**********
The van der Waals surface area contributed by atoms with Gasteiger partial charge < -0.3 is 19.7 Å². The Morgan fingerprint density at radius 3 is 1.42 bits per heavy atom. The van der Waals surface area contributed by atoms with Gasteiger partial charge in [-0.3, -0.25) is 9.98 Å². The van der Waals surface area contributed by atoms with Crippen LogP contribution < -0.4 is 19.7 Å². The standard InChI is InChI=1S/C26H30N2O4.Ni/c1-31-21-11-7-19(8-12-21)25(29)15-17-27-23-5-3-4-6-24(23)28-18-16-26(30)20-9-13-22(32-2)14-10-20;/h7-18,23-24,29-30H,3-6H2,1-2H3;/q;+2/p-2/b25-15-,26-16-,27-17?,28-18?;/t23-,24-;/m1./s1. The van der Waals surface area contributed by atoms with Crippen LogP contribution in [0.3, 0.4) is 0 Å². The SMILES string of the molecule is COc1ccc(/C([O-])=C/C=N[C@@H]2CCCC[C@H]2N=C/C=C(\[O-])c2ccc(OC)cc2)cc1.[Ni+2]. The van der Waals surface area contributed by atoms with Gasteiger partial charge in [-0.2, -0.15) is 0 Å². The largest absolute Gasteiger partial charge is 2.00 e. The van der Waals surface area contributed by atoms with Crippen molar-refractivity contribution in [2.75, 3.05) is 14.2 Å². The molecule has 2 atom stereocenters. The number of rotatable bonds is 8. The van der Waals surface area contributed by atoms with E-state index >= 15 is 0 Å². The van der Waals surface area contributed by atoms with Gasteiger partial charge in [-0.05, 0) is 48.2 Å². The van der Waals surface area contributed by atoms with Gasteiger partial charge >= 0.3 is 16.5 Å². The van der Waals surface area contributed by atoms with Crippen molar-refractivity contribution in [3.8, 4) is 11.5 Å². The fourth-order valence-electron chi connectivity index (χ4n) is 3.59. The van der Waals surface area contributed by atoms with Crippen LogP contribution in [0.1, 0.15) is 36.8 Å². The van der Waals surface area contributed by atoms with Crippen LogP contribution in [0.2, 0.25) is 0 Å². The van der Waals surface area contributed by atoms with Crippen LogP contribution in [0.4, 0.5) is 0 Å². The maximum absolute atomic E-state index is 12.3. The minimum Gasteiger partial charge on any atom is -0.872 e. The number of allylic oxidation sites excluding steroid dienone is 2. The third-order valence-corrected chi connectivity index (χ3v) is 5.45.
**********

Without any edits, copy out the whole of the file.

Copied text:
The van der Waals surface area contributed by atoms with Gasteiger partial charge < -0.3 is 19.7 Å². The Morgan fingerprint density at radius 3 is 1.42 bits per heavy atom. The van der Waals surface area contributed by atoms with Gasteiger partial charge in [-0.3, -0.25) is 9.98 Å². The van der Waals surface area contributed by atoms with Crippen LogP contribution < -0.4 is 19.7 Å². The standard InChI is InChI=1S/C26H30N2O4.Ni/c1-31-21-11-7-19(8-12-21)25(29)15-17-27-23-5-3-4-6-24(23)28-18-16-26(30)20-9-13-22(32-2)14-10-20;/h7-18,23-24,29-30H,3-6H2,1-2H3;/q;+2/p-2/b25-15-,26-16-,27-17?,28-18?;/t23-,24-;/m1./s1. The van der Waals surface area contributed by atoms with Crippen LogP contribution in [0.3, 0.4) is 0 Å². The SMILES string of the molecule is COc1ccc(/C([O-])=C/C=N[C@@H]2CCCC[C@H]2N=C/C=C(\[O-])c2ccc(OC)cc2)cc1.[Ni+2]. The van der Waals surface area contributed by atoms with Gasteiger partial charge in [-0.2, -0.15) is 0 Å². The largest absolute Gasteiger partial charge is 2.00 e. The van der Waals surface area contributed by atoms with Crippen molar-refractivity contribution in [2.75, 3.05) is 14.2 Å². The molecule has 2 atom stereocenters. The number of rotatable bonds is 8. The van der Waals surface area contributed by atoms with E-state index >= 15 is 0 Å². The van der Waals surface area contributed by atoms with Gasteiger partial charge in [-0.05, 0) is 48.2 Å². The van der Waals surface area contributed by atoms with Gasteiger partial charge >= 0.3 is 16.5 Å². The van der Waals surface area contributed by atoms with Crippen molar-refractivity contribution in [3.8, 4) is 11.5 Å². The fourth-order valence-electron chi connectivity index (χ4n) is 3.59. The van der Waals surface area contributed by atoms with Crippen LogP contribution in [0.1, 0.15) is 36.8 Å². The van der Waals surface area contributed by atoms with Crippen LogP contribution in [0.2, 0.25) is 0 Å². The van der Waals surface area contributed by atoms with Crippen LogP contribution in [0.4, 0.5) is 0 Å². The maximum absolute atomic E-state index is 12.3. The minimum Gasteiger partial charge on any atom is -0.872 e. The number of allylic oxidation sites excluding steroid dienone is 2. The third-order valence-corrected chi connectivity index (χ3v) is 5.45.